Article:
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Journal of Applied Electrochemistry

, Volume 30, Issue 7, pp 767–775 | Cite as

An experimental investigation of bubble-induced free convection in a small electrochemical cell

  • P. Boissonneau
  • P. Byrne
Article

Abstract

The sodium chlorate production process is run in large electrolysers where electrolyte flows between the electrodes due to the natural convection from hydrogen gas evolution. A brief review is given of electrolytic gas generation at electrode surfaces and of previous studies. A small, enclosed rectangular cell was used to electrolyse both a Na2SO4 and a NaCl/NaClO3 solution, in order to produce hydrogen and oxygen bubbles at one or both of the electrodes. The two-phase flow regimes, bubble sizes, gas fraction and fluid velocities between the electrodes were investigated using microscope enhanced visualisation, laser doppler velocimetry and particle image velocimetry. The practicality of each of the measuring methods is analysed and it is concluded that laser doppler velocimetry is the most robust method for measuring such systems. The experimental results are discussed and conclusions are drawn relating gas evolution to the hydrodynamics of electrolyte flowing through a narrow vertical channel. The major conclusions are that fluid flow in systems with bubble evolution can transform from a laminar to a turbulent behaviour, throughout the length of the cell, and that both turbulence and laminar behaviour can exist across the cell channel at the same horizontal plane.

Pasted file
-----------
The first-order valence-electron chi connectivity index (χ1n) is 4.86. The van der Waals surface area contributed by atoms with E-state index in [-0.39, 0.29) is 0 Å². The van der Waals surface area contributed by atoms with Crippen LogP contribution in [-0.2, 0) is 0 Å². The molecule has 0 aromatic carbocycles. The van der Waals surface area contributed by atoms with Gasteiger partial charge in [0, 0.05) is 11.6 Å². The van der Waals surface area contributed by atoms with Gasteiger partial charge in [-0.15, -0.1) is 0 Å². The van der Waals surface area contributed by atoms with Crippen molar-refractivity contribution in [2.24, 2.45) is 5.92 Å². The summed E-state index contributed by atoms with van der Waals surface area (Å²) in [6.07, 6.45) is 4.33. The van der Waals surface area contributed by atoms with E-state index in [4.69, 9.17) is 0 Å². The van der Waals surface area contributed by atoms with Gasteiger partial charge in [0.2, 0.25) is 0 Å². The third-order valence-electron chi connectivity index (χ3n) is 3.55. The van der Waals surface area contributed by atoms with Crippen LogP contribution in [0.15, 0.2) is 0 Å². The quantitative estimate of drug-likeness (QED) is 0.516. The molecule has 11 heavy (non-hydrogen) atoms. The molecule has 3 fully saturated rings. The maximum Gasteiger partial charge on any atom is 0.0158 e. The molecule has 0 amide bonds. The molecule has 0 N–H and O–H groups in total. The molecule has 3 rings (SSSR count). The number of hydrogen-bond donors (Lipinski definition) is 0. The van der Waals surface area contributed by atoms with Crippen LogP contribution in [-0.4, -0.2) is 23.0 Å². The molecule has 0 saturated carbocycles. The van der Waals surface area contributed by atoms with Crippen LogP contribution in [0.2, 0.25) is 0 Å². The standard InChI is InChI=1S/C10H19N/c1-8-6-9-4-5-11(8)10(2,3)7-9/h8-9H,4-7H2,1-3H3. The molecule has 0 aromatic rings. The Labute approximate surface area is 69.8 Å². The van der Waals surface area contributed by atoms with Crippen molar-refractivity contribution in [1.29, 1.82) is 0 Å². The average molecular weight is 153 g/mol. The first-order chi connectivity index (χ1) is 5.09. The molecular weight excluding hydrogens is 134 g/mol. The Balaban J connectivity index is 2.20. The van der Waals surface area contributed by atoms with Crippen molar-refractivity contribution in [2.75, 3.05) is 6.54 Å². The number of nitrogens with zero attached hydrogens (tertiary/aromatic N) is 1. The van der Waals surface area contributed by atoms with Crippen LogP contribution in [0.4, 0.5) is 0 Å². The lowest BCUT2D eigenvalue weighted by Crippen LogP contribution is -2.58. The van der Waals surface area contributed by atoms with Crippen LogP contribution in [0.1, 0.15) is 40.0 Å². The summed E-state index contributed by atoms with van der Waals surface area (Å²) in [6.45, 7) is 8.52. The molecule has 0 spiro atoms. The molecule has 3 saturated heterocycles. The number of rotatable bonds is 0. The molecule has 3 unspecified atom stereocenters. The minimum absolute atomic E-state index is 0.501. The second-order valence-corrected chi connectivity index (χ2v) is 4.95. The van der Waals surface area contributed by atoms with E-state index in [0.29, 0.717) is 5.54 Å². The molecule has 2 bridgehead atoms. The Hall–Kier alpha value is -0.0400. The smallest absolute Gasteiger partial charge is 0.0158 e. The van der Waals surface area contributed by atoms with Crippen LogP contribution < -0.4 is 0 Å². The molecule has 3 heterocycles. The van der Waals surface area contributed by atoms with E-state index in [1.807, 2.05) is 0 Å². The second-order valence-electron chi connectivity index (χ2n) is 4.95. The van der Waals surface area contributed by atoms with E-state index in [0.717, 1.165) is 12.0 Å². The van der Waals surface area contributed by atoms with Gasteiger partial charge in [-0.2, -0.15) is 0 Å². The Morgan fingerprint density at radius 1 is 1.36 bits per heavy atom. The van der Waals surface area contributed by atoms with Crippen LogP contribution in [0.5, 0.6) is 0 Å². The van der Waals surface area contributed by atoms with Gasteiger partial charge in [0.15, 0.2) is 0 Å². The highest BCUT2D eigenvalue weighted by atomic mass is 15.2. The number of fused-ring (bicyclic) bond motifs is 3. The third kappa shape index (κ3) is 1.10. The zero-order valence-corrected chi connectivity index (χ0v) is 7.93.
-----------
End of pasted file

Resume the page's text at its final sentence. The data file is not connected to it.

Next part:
bubble evolution gas evolution hydrodynamics hydrogen gas LDV 

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Copyright information

© Kluwer Academic Publishers 2000

Authors and Affiliations

  • P. Boissonneau
    • 1
  • P. Byrne
    • 1
  1. 1.Faxén Laboratory, Applied ElectrochemistryRoyal Institute of Technology (KTH)StockholmSweden

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